But while prosecuting the RSS, the book also unwittingly reveals the Left’s own lack of imagination. The introduction reveals this in two ways. In opposition to the RSS’ history of India — as being subjugated by Muslims, Noorani has to juxtapose the implausible view that this is a history of seamless cooperation and lack of hostility between communities. The RSS exaggerates hostility and the Left has made it difficult to talk frankly about conflict and difference. But the future of India’s constitutional project should not depend on the vagaries of historiographical debate. Second, we still have not grasped, as the RSS and Jinnah did, that the past history of cultural assimilation or difference, becomes relatively irrelevant when faced with the problem of democracy and representation. Then the question is not whether we had a “Ganga-Jamuna” tehzeeb. The question then becomes about who wields representative power, and, to what extent can a modern state interfere in traditional cultural practices. The RSS has cleverly occupied that space as well, while the Left fights battles without understanding how the terrain has changed. But the Left’s shortcomings should not blind us to the dangers of Hindutva, and we are grateful to Noorani for reminding us of its dangerous historical track record.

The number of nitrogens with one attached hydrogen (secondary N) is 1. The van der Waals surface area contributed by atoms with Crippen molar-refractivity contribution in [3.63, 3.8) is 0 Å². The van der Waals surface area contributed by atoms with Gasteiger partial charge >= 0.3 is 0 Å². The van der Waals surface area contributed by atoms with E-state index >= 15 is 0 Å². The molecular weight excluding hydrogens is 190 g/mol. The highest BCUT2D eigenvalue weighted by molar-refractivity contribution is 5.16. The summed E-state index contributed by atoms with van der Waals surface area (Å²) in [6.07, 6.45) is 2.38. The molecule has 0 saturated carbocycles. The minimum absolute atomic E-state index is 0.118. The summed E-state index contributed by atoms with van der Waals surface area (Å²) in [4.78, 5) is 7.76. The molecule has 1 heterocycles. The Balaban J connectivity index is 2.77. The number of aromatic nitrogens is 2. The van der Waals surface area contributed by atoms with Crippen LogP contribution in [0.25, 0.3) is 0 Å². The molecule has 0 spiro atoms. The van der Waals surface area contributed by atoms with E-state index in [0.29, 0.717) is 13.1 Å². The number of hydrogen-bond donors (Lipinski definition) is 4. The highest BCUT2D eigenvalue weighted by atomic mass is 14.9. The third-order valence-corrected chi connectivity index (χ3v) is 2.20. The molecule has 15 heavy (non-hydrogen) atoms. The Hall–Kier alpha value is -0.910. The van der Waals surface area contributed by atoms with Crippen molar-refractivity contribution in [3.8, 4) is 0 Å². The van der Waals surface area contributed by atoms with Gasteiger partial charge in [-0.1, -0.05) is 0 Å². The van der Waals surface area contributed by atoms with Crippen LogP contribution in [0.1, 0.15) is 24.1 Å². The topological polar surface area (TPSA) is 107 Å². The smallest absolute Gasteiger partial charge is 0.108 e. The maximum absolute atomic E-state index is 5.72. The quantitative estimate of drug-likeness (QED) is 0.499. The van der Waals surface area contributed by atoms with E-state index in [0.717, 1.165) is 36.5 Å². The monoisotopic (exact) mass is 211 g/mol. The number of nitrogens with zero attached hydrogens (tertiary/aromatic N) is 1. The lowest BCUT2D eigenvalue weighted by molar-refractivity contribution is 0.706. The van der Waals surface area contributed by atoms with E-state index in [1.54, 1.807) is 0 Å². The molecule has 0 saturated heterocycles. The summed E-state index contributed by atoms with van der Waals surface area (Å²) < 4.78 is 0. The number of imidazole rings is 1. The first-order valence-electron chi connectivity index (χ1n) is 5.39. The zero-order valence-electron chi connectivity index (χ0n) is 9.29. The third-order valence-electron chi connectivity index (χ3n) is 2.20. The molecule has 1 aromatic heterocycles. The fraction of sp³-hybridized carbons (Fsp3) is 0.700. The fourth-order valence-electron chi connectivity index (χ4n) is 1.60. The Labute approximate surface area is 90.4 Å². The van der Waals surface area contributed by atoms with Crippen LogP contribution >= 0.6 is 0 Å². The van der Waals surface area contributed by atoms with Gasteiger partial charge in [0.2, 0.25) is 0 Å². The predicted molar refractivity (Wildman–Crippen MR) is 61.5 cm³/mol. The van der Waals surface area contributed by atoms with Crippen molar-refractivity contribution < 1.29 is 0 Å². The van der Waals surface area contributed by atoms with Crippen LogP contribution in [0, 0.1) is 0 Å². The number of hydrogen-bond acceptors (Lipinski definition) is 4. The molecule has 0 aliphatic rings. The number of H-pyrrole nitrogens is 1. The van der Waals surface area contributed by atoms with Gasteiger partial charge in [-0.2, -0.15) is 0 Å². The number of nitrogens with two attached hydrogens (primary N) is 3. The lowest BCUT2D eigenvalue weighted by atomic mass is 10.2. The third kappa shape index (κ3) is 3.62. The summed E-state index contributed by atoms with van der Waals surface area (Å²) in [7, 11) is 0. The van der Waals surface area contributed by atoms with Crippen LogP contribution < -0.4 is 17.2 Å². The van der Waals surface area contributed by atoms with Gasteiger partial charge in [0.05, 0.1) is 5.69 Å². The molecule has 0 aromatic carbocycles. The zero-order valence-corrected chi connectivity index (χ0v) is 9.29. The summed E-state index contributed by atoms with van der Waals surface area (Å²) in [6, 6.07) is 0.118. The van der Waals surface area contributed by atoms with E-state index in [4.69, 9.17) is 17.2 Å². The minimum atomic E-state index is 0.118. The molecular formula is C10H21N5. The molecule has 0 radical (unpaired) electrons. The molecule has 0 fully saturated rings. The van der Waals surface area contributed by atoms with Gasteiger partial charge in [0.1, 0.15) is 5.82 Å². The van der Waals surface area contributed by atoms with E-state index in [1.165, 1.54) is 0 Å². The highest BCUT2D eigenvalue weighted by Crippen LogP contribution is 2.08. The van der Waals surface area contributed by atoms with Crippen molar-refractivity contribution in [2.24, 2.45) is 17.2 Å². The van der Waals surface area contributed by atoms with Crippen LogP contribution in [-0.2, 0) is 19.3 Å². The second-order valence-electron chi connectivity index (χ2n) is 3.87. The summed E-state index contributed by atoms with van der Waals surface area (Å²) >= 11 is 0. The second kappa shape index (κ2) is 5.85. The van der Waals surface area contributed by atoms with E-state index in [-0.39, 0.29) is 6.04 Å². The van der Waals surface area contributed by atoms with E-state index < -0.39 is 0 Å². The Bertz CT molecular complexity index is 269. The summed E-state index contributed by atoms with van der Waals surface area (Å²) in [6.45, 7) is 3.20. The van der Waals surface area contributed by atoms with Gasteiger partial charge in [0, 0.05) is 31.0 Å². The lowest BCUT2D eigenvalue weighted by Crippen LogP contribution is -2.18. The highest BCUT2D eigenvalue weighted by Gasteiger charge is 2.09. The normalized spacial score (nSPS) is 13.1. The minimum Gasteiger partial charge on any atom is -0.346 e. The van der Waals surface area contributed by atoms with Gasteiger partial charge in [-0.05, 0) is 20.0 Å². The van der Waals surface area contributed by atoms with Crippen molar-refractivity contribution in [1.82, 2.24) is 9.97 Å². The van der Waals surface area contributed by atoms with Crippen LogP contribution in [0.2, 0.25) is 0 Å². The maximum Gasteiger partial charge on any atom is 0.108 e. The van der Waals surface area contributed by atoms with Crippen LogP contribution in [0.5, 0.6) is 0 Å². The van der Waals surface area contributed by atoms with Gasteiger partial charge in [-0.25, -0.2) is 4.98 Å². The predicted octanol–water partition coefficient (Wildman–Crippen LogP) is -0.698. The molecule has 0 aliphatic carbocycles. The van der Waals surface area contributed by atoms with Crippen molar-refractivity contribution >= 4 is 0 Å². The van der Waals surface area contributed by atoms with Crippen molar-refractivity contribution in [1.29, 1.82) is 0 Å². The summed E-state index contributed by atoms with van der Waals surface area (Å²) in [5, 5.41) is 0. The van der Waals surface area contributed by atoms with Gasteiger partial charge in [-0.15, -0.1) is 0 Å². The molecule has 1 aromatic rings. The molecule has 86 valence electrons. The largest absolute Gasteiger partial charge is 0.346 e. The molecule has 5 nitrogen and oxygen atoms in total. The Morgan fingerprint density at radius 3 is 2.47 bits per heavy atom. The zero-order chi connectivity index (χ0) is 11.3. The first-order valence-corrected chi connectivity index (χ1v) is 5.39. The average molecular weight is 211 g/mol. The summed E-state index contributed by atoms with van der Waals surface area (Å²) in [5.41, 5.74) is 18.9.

The writer is contributing editor, The Indian Express